Using Law to Confront Malign Foreign Influence

| Kurt Sanger
Kurt Sanger
Judge Advocate with the United States Marine Corps
Peter Pascucci
Commander, U.S. Navy

Peter Pascucci is a commander in the United States Navy and Kurt Sanger is a lieutenant colonel in the United States Marine Corps. 

They have been legal advisors to senior decision makers on military cyberspace operations and both are 2015 graduates of the Georgetown University Law Center National Security Law program. 

These opinions are their own and do not necessarily reflect official positions of the Department of Defense or any other U.S. Government organization.

OPINION — Since 2016, the peril of foreign malign actors attempting to influence western democracies’ politics has become increasingly apparent.  Reports emerge almost daily alleging that operatives on behalf of Russia, China, and Iran were taking steps to influence the 2020 U.S. elections.  Russia is alleged to have done likewise in multiple European countries. The period between U.S. presidential elections will offer no respite, as malign influence actors seek to shape enduring political and social narratives around the globe to destabilize nations while consolidating their own power and expanding their regional and global influence.

The risk to democracy is exacerbated by two of the most essential aspects of democracy, the freedom to speak and the freedom to receive information.  Protecting the freedom to exchange ideas is a primary mission of democratic governments, but with advancing technology and the ability of foreigners to reach domestic audiences, without filter or verification of accuracy with respect to factual matters, and at little cost, the free exchange of ideas now raises challenges to the systems that guarantee that freedom.

Taking the 2016 U.S. presidential election as an example, although not tested in court, it is unlikely that the U.S. Government could have banned any of the speech that malign Russian actors are alleged to have injected into the U.S. political discourse. While foreign speakers are not entitled to constitutional protection, the Supreme Court routinely has protected U.S. persons’ rights to receive almost any information from foreign sources, even if that information may be characterized as propaganda, falsehood, or otherwise is of dubious veracity or value. Though not demonstrated to be completely analogous, one may assume that any speech protected from the speaker’s perspective will be protected on the receiving end. Other than speech that incites immediate illegality, or media that includes child pornography, little else may be restrained.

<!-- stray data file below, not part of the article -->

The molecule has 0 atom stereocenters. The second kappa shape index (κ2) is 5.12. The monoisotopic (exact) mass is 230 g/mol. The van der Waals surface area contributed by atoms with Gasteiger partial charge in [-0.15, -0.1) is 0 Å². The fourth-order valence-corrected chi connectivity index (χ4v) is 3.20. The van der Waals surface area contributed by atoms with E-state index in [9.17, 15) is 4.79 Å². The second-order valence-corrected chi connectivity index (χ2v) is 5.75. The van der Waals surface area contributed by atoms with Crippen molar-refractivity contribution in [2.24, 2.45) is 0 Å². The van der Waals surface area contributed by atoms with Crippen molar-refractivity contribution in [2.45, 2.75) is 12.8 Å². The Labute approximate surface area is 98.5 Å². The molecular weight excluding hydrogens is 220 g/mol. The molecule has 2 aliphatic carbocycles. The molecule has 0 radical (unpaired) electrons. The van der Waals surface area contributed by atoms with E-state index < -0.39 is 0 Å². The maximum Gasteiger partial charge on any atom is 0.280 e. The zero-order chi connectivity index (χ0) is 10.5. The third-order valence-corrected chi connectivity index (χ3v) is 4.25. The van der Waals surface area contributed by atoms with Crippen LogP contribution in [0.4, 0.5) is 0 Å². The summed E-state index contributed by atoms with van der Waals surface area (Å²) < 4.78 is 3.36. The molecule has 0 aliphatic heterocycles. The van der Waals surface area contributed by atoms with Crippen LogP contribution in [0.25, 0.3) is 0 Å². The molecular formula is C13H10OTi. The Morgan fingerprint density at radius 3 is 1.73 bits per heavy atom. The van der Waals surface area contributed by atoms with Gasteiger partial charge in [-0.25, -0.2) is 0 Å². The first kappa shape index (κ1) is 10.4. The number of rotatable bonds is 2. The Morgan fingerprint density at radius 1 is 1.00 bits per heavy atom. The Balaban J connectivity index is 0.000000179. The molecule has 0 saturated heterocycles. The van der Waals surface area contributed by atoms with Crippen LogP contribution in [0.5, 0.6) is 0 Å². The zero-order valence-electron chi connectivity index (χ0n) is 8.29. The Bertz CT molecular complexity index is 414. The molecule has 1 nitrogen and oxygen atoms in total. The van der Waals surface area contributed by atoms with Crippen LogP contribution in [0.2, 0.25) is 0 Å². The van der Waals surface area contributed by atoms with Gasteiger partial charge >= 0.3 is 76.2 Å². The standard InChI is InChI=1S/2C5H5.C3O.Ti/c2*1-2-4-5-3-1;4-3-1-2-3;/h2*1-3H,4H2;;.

The right to receive speech, regardless of its source or in most cases its content, significantly limits potential U.S. government responses to foreigners attempting to influence elections.  Government attempts to regulate the content of speech receive strict scrutiny in the judicial system, the highest level of burden to overcome. It is especially exacting when the speech involves political or electoral matters.  Only restrictions directly related to the speech in question that are narrowly tailored survive judicial review. To foil foreign malign actors’ influence operations, the U.S. must design unique solutions that address the threat without undermining the fundamental features of democratic life.

In order to pass constitutional muster, and preserve the social, cultural, and political benefits of the unburdened exchange of ideas, the solution to foreign malign influence operations must be shaped around the broad boundaries protecting speech. A successful framework can be developed using aspects of the Foreign Agent Registration Act (FARA), and the Stand by Your Ad (SBYA) provision of the McCain–Feingold Act.

The FARA requires certain foreign actors and their agents to identify themselves and their work on behalf of foreign interests by registering with the Department of Justice, making public filings revealing their relationships, and adding a disclosure to their public work identifying their principals. The SBYA requires campaign ads to include a statement and picture of the politicians sponsoring those ads. Between the two laws’ transparency and accountability mechanisms, a statute can be crafted that effectively confronts foreign malicious influence actors and protects First Amendment values.